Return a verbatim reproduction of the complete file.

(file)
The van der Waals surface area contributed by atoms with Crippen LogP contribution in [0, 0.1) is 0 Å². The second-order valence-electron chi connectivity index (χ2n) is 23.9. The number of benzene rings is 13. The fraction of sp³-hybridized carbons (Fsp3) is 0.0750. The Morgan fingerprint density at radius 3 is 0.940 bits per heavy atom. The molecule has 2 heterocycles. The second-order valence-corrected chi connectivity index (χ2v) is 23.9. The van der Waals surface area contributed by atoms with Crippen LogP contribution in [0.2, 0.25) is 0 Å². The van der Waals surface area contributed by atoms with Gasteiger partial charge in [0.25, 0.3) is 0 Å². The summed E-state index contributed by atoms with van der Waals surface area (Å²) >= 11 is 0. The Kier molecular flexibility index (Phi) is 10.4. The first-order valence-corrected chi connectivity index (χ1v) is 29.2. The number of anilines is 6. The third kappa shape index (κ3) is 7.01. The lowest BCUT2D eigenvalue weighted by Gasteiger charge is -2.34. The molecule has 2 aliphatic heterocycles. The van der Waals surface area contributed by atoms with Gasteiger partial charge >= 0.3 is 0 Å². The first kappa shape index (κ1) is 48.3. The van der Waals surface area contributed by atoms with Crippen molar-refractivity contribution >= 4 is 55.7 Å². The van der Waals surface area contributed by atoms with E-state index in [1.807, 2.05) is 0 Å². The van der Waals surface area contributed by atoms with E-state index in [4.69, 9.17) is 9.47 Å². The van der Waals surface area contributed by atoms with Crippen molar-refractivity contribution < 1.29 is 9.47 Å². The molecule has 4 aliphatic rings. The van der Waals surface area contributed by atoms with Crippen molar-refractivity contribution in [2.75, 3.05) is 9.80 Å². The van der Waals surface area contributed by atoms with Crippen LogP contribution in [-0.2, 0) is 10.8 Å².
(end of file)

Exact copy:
The van der Waals surface area contributed by atoms with Crippen LogP contribution in [0, 0.1) is 0 Å². The second-order valence-electron chi connectivity index (χ2n) is 23.9. The number of benzene rings is 13. The fraction of sp³-hybridized carbons (Fsp3) is 0.0750. The Morgan fingerprint density at radius 3 is 0.940 bits per heavy atom. The molecule has 2 heterocycles. The second-order valence-corrected chi connectivity index (χ2v) is 23.9. The van der Waals surface area contributed by atoms with Crippen LogP contribution in [0.2, 0.25) is 0 Å². The van der Waals surface area contributed by atoms with Gasteiger partial charge in [0.25, 0.3) is 0 Å². The summed E-state index contributed by atoms with van der Waals surface area (Å²) >= 11 is 0. The Kier molecular flexibility index (Phi) is 10.4. The first-order valence-corrected chi connectivity index (χ1v) is 29.2. The number of anilines is 6. The third kappa shape index (κ3) is 7.01. The lowest BCUT2D eigenvalue weighted by Gasteiger charge is -2.34. The molecule has 2 aliphatic heterocycles. The van der Waals surface area contributed by atoms with Gasteiger partial charge >= 0.3 is 0 Å². The first kappa shape index (κ1) is 48.3. The van der Waals surface area contributed by atoms with Crippen molar-refractivity contribution >= 4 is 55.7 Å². The van der Waals surface area contributed by atoms with E-state index in [1.807, 2.05) is 0 Å². The van der Waals surface area contributed by atoms with E-state index in [4.69, 9.17) is 9.47 Å². The van der Waals surface area contributed by atoms with Crippen molar-refractivity contribution < 1.29 is 9.47 Å². The molecule has 4 aliphatic rings. The van der Waals surface area contributed by atoms with Crippen molar-refractivity contribution in [2.75, 3.05) is 9.80 Å². The van der Waals surface area contributed by atoms with Crippen LogP contribution in [-0.2, 0) is 10.8 Å².